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NAIROBI - 19 Jan 2020

Malong calls for a new push for South Sudan peace

Rebel faction leader Paul Malong Awan has called for a "new push for peace" in South Sudan from all sides, including the international community.

Gen. Malong is the leader of the South Sudan United Front (SSUF) faction. His opposition group is part of South Sudan Opposition Movements Alliance (SSOMA), a coalition of holdout opposition groups that signed a truce agreement with President Salva Kiir’s government in Rome, Italy on 12 January.

This came following a meeting hosted and mediated by the Rome-based Sant’ Egidio Community.

Speaking to Radio Tamazuj on Friday, Gen. Paul Malong urged the international community to join forces and press for lasting peace in South Sudan.

“The Comprehensive Peace Agreement was implemented by Khartoum because the United States and some European countries participated in its implementation as guarantors. The revitalised peace deal is now facing a lot of challenges because the guarantors are not decisive,” he said.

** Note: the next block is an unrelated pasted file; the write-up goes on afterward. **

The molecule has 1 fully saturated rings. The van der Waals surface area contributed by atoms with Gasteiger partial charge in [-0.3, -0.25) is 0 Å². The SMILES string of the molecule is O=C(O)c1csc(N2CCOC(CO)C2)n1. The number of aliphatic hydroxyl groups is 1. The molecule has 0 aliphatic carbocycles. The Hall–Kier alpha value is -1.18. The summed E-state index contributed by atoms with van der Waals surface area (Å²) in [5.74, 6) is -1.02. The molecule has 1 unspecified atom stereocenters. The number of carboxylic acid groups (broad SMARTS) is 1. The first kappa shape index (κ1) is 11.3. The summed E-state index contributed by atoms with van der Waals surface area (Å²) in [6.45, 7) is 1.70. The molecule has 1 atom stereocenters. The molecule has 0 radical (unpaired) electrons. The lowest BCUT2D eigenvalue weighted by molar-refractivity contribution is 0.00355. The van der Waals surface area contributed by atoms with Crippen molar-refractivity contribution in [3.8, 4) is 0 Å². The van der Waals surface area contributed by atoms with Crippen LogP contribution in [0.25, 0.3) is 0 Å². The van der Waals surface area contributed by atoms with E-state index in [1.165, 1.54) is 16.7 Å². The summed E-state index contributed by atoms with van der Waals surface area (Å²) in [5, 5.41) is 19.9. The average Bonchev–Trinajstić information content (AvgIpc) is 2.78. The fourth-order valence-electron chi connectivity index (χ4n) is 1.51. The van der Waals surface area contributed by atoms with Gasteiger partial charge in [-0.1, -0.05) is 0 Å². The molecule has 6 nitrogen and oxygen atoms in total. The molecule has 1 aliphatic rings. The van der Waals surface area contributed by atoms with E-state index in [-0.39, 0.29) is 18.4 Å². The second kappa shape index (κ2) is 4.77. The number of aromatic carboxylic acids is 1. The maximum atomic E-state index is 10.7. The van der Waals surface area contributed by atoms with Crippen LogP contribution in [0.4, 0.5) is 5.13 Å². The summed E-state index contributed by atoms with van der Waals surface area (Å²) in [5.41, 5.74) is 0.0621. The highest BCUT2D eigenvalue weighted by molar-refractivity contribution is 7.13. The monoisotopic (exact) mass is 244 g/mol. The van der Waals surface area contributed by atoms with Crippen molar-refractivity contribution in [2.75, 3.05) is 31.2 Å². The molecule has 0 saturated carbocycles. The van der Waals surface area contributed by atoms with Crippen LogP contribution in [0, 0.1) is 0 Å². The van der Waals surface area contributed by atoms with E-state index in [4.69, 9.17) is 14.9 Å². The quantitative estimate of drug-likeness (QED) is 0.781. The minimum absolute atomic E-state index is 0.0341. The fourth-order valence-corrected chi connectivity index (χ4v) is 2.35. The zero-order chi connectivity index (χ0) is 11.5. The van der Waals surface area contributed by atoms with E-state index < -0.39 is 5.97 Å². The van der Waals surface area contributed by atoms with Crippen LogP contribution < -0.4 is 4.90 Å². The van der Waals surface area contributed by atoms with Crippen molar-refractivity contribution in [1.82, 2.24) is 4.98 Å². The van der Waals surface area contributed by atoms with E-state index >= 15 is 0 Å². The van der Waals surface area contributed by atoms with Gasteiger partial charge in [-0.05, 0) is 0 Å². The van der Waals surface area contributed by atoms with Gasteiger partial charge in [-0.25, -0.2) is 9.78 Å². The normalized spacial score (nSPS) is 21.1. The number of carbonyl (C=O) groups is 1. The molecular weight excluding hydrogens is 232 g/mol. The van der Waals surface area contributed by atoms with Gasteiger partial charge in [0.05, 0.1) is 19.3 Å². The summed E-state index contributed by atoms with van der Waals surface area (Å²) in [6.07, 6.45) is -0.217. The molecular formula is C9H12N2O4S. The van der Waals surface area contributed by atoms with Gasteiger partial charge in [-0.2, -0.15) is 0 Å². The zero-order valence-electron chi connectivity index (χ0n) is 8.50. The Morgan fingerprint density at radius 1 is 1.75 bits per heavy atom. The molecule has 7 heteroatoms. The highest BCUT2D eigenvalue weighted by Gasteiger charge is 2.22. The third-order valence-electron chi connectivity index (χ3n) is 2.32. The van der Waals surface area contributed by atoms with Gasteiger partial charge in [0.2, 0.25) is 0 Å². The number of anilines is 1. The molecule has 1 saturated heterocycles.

Malong has appealed to the international community to monitor the South Sudan peace process and put more efforts to make it a success.

He pointed out that the non-signatories to the 2018 peace agreement will continue engaging the incumbent government to accept sustainable peace, saying addressing the root causes of the conflict is important for building peace.

“If the government agrees to address the root causes of the conflict, then we don’t have a problem with it. We will join the government under a peace agreement that can address the issues of the conflict,” he said.

The opposition official accused some government officials of working to thwart peace efforts in South Sudan, but he offered no specific details to support his allegation.

“Some anti-peace elements have started circulating baseless allegations on social media saying that Malong has threatened to withdraw from the Rome Declaration. I want to say it is not true that I am planning to pull out of the Rome agreement,” he said.

Malong, a former army chief sanctioned by the United States in 2017 for allegedly obstructing peace efforts, said he was ready to give peace a chance in the war-torn country.